Begin by assembling the two components each of pieces SD01 and SD02 as shown, then glue the third component of the two pieces SD01 and SD02, then do the same with the two arms SD04.

Take the two pieces SD14 and glue them together as shown in Step 28.

Apply a coat of primer to the pieces shown in Step 29, and when it has fully dried thoroughly, paint them aluminium.

Glue the seat supports into the respective frames assembled in Step 27, then glue the arms SD03 to the seat structures.

Paint the SD05 seats and arm rests a brown leather colour, then glue a seats onto each seat support.

Save any unused parts in a bag labeled with the stage number for future use

delboy271155 attached the following image(s):
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delboy271155
#5 Posted : 29 June 2015 15:43:34

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Steps 34 - 42: Instrument panel

Remove the instrument panel S37 from the photo-etched sheet and remove the connecting ribs with a fine file. Apply a coat of primer to the panel, then paint it black.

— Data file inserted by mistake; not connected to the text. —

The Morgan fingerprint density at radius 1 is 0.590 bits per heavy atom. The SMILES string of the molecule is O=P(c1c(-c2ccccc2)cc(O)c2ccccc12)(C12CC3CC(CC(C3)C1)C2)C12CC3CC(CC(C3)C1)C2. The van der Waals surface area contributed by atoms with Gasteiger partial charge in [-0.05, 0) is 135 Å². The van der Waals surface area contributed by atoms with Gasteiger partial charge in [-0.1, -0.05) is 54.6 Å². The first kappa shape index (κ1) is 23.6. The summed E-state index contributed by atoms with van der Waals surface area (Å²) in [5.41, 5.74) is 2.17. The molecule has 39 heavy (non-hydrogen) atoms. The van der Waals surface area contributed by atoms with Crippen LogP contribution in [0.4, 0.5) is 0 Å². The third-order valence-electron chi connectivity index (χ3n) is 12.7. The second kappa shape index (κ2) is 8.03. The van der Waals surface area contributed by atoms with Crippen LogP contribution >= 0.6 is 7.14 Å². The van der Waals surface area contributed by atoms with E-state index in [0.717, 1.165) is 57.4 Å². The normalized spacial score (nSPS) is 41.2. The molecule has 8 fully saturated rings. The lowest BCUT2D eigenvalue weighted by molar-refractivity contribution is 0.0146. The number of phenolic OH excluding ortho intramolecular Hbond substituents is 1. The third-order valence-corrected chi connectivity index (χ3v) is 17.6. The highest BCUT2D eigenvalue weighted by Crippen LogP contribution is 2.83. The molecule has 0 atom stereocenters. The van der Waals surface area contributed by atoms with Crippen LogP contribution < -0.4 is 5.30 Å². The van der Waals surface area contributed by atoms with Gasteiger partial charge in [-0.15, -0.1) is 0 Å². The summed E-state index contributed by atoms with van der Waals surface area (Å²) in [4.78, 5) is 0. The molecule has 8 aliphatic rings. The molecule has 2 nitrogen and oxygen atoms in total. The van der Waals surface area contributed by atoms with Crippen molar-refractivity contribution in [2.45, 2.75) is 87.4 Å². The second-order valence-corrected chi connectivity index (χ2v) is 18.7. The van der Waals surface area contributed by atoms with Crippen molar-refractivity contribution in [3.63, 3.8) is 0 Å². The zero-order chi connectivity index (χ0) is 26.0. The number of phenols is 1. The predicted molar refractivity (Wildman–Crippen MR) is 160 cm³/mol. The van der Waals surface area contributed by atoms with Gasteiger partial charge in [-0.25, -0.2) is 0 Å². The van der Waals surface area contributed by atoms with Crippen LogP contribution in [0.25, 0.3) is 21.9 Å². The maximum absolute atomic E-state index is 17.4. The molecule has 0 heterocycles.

Then when the paint has fully dried, use the blade of a craft knife to carefully scrape the heads of the four screws securing each instrument to expose the metal beneath.

Glue the instrument panel onto the card printed with the instruments, making sure it is perfectly centred. Apply a protective coat of matt varnish.
Cut away the excess printed card, then with a fine brush apply gloss varnish onto the face of each instrument to imitate a glass bezel.

Take and prepare pieces 1L and 1G, then fit one onto the other and glue them together as shown. Then glue the instrument panel onto the back of the panel assembled in Step 38, making sure that they are perfectly aligned.

Take the nose framework assembly and glue the pilot and co-pilot’s pedals (SD06) in position as shown in Step 40.

Take the instrument panel, and carefully insert and glue the panel into the cockpit. Then test-fit and glue the pilot and co-pilot seats in position. If necessary, adjust the holes in which they fit with a file.